YAOUNDE -- Cameroon is to hold presidential elections on Oct 7, President Paul Biya confirmed by decree, ending speculation about whether polls would go ahead in the violence-stricken nation.

Lawmakers last week approved a bill postponing parliamentary elections until 2019.

English-speaking areas of western Cameroon are gripped by an armed insurgency, and at least 160,000 people have fled their homes according to the UN.

President Biya has yet to say whether he will bid for another term in office. The 85-year-old is now Africa's oldest and longest-serving president having come to power in 1982. In 2008, Cameroon's parliament passed an constitutional amendment allowing Biya to run for another term in 2011.

The main opposition, the Social Democratic Front (SDF), has already designated its candidate, Joshua Osih.

Other declared candidates include Akere Muna, a lawyer and former vice-president of Transparency International, and Maurice Kamto, head of the Movement for the Rebirth of Cameroon (MRC).

In June, it emerged that only 3% of new voters registered since the start of the year are from the country's Anglophone regions, although English speakers account for about 20% of Cameroon's population.

Reactions from the ruling and opposition parties in Cameroon have been pouring in after the announcement of the date of the presidential election, set for Oct 7.

Some opposition supporters have criticised the move.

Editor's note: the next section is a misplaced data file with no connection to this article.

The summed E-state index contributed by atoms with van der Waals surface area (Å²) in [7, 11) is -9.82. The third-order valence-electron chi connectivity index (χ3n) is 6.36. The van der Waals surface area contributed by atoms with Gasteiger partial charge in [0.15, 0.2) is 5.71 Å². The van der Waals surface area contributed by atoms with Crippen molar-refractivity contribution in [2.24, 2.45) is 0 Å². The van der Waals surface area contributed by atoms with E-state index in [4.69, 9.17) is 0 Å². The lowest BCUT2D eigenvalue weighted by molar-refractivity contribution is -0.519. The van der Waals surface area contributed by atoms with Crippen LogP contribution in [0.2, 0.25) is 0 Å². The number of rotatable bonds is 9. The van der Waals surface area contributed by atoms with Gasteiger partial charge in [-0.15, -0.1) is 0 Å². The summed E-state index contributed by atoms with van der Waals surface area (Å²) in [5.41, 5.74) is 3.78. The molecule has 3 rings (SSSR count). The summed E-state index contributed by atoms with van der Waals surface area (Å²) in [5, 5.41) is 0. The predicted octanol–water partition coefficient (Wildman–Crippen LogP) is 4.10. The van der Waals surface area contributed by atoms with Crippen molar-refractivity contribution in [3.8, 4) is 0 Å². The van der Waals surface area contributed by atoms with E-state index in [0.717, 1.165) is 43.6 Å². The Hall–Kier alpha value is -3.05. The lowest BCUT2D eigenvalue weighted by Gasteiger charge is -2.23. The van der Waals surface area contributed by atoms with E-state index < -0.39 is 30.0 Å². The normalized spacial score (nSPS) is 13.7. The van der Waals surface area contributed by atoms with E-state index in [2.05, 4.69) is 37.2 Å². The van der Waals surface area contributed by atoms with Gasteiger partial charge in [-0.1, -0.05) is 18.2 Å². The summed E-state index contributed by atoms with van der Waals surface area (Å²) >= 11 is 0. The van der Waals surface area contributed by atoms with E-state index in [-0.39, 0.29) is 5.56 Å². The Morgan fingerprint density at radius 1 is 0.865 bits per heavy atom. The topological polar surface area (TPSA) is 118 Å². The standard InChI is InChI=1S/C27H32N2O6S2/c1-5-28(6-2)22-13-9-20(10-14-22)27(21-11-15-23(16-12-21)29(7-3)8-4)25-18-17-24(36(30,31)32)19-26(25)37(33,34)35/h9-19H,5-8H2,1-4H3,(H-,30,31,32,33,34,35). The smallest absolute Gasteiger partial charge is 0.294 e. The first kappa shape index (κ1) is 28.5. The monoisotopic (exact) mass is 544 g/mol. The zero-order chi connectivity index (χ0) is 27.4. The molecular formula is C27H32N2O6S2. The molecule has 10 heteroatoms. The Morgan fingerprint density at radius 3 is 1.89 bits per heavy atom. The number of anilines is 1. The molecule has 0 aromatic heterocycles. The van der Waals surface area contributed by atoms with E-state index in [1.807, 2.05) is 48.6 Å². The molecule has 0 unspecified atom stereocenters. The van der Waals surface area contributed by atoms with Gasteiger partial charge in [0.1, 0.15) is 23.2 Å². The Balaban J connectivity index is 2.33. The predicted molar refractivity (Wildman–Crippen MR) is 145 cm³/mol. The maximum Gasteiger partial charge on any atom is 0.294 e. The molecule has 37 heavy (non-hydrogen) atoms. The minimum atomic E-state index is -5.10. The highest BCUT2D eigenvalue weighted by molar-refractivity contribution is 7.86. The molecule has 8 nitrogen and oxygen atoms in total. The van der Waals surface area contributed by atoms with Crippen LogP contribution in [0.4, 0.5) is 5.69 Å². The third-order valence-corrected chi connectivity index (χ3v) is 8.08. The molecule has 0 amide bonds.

It is difficult to understand that in a democratic country, the President of the Republic expected to be candidate during the elections holds the exclusive right to choose the date for an election. In other countries where democracy is ideal, the date of the presidential election is known at least twelve months in advance, a leading opposition spokesman Robert Wafo said.

According to members of the ruling CPDM party in Cameroon the president acted in accordance with the law.

I am not surprised. The head of state is a legalist, a republican, he does it within the framework of the law, he respects the deadlines and he did well to convene this presidential election, which must be a great moment of republican truth, because the sovereign people will choose democratically and within the framework of the laws of the Republic, the destiny that he wants, CPDM supporter Herve Emmanuel Nkom said.

Opposition parties in Cameroon have not succeeded to form a coalition.


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